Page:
States with Most Red Light Running Fatalities


Today, the National Coalition for Safer Roads (NCSR) launched an interactive map that showcases the 7,799 red-light running fatalities that occurred in the United States between 2004 and  2013.

The fatalities are mapped to the city and state that each incident occurred, all the way down to the actual intersection where someone’s life was taken by a collision involving red-light running. Through its search function, the map allows viewers the opportunity to find out how many red-light running fatalities occurred in a particular  city.

“The ultimate goal is to honor the lives lost and illustrate the danger of red-light running,” said NCSR President Melissa Wandall, who lost her husband to a red-light running in 2003. “These dots represent a life cut too short, family and friends left to soon, and the harsh reality that red-light running can affect anyone on the roadways if more action isn’t taken to prevent reckless  driving.”

The map, which features data from National Highway Traffic Safety Administration’s Fatality Analysis Reporting System (FARS), was designed as a key component of NCSR’s efforts during National Stop on Red Week. Stop on Red Week, August 2-8, 2015, aims to educate drivers about the dangers of red-light running and reduce the number and severity of  crashes.

NCSR will encourage people who have been personally affected and lost loved ones in these types of traffic collisions to share their stories on NCSR’s Facebook page. In addition, NCSR hopes to mobilize others across the nation to share the map on social media, change their profile pictures to the Stop on Red icon and pledge to Stop on Red by signing the petition. They are also encouraging people to show their support via social media using the hashtag  #StoponRed2015.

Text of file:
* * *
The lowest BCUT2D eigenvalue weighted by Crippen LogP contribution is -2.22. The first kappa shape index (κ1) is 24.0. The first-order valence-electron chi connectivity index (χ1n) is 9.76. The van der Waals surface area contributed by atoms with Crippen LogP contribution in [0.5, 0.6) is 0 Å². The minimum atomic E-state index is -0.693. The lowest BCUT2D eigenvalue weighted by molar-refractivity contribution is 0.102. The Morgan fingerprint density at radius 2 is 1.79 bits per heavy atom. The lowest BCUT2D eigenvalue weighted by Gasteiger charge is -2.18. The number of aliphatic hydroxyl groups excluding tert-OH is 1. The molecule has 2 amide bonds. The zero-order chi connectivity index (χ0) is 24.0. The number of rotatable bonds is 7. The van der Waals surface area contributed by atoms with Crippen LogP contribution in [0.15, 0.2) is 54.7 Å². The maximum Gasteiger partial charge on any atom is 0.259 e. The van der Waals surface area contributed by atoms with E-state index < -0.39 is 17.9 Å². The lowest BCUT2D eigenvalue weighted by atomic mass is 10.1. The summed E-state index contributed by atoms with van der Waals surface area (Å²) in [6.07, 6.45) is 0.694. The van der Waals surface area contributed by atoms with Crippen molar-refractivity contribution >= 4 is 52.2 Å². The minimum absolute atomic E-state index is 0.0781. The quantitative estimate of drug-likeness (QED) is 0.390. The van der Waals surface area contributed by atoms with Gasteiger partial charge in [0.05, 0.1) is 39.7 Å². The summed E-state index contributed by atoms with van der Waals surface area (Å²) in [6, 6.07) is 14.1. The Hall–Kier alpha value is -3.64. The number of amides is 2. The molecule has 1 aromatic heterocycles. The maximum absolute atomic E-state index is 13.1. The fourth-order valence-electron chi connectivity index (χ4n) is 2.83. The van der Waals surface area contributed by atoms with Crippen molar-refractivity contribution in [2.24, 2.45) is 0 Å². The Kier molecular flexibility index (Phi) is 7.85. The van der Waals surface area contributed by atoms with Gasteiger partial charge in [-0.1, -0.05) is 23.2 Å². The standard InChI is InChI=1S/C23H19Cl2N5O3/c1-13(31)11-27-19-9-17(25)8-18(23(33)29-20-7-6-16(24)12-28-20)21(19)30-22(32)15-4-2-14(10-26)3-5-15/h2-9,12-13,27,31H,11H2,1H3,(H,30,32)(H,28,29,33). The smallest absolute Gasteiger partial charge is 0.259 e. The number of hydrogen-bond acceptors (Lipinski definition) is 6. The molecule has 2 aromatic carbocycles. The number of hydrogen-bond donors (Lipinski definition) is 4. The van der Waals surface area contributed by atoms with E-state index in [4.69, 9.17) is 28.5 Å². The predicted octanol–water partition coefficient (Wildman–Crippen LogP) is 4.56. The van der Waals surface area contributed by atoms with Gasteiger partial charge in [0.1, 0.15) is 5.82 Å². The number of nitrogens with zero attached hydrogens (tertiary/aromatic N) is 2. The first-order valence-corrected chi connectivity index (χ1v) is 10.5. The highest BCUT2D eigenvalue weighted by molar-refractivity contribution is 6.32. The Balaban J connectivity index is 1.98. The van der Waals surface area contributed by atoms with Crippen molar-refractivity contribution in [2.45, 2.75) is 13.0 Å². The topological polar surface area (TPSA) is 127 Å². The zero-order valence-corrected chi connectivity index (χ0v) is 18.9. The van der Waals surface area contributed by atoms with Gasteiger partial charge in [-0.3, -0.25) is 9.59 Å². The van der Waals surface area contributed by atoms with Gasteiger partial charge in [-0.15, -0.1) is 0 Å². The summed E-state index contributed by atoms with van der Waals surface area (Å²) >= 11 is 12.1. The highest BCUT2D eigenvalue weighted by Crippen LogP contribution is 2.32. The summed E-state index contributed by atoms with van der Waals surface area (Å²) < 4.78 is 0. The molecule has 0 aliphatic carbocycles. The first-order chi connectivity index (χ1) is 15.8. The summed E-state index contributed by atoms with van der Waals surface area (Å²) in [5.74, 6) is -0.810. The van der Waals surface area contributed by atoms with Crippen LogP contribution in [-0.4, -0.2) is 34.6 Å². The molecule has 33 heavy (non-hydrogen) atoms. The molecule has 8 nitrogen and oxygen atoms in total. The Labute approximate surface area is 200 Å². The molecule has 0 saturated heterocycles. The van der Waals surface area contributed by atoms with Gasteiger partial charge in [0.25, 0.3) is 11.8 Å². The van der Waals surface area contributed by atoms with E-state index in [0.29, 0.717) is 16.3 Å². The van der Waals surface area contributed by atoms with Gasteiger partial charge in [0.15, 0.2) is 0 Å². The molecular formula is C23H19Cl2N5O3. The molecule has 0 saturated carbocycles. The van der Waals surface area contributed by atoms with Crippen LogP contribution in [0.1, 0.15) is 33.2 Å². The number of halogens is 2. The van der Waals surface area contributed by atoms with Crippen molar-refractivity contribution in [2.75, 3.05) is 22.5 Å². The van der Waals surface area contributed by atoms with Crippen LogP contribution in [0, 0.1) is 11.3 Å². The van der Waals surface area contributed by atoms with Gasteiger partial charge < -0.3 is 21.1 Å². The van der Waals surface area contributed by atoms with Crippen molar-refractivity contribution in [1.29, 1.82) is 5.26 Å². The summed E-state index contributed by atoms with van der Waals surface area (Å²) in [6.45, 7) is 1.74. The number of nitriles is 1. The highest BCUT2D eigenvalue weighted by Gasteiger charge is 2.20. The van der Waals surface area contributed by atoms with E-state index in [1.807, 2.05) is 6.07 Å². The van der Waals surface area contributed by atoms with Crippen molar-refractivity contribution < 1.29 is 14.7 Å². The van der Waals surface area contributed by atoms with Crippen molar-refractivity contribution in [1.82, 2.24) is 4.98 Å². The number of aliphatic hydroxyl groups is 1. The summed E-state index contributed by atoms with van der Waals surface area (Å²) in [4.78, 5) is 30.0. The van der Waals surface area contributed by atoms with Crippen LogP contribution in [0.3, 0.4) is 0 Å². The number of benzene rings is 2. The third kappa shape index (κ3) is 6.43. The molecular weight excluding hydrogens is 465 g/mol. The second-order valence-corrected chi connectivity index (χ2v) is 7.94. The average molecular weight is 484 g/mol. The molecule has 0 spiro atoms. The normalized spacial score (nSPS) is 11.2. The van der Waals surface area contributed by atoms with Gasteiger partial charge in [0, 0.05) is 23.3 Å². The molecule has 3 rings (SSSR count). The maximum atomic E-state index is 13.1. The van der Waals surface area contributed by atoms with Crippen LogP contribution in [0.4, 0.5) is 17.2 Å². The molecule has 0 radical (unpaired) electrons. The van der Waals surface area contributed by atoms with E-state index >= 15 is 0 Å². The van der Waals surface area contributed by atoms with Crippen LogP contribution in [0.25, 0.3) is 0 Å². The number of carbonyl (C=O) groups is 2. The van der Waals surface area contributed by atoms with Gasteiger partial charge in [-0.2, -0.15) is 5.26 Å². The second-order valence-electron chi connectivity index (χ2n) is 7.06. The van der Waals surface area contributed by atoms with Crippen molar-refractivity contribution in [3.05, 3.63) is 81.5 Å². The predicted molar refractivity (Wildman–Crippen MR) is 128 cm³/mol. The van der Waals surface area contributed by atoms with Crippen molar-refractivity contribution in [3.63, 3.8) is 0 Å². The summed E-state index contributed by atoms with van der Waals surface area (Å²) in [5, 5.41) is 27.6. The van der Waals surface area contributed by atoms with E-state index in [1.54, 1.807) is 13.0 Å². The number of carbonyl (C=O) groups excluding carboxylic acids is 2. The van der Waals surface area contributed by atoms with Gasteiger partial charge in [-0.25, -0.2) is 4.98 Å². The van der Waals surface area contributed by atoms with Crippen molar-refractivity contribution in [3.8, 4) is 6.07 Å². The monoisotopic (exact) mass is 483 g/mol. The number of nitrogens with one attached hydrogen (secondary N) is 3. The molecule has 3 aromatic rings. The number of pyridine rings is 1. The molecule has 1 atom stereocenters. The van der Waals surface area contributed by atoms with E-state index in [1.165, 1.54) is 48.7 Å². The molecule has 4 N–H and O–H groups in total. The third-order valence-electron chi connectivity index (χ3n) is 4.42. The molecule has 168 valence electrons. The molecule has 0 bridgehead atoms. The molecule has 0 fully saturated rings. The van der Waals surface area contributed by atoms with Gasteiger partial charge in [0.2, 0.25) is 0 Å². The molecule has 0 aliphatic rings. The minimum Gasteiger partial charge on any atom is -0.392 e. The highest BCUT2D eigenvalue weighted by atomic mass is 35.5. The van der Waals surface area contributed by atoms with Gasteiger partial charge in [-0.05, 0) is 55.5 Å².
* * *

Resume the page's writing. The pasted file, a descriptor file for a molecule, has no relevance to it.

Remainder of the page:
For more information about NCSR’s Stop on Red Week daily activities and ways you can get involved, visit

About National Coalition for Safer  Roads

The National Coalition for Safer Roads helps save lives and protect communities by demonstrating how red-light safety cameras can improve driver behavior. NCSR brings together policymakers, community leaders and concerned citizens in support of red-light safety cameras, advocating for their use in cities and communities across the country. The National Coalition for Safer Roads is a 501 (c)(6) industry trade association. To learn more, please visit, follow @SaferRoadsUSA on Twitter and on Facebook at

For more information or to interview NCSR President Melissa Wandall, please contact Courtney Miller at (202) 216-8959 or

All opinions expressed on USDR are those of the author and not necessarily those of US Daily Review.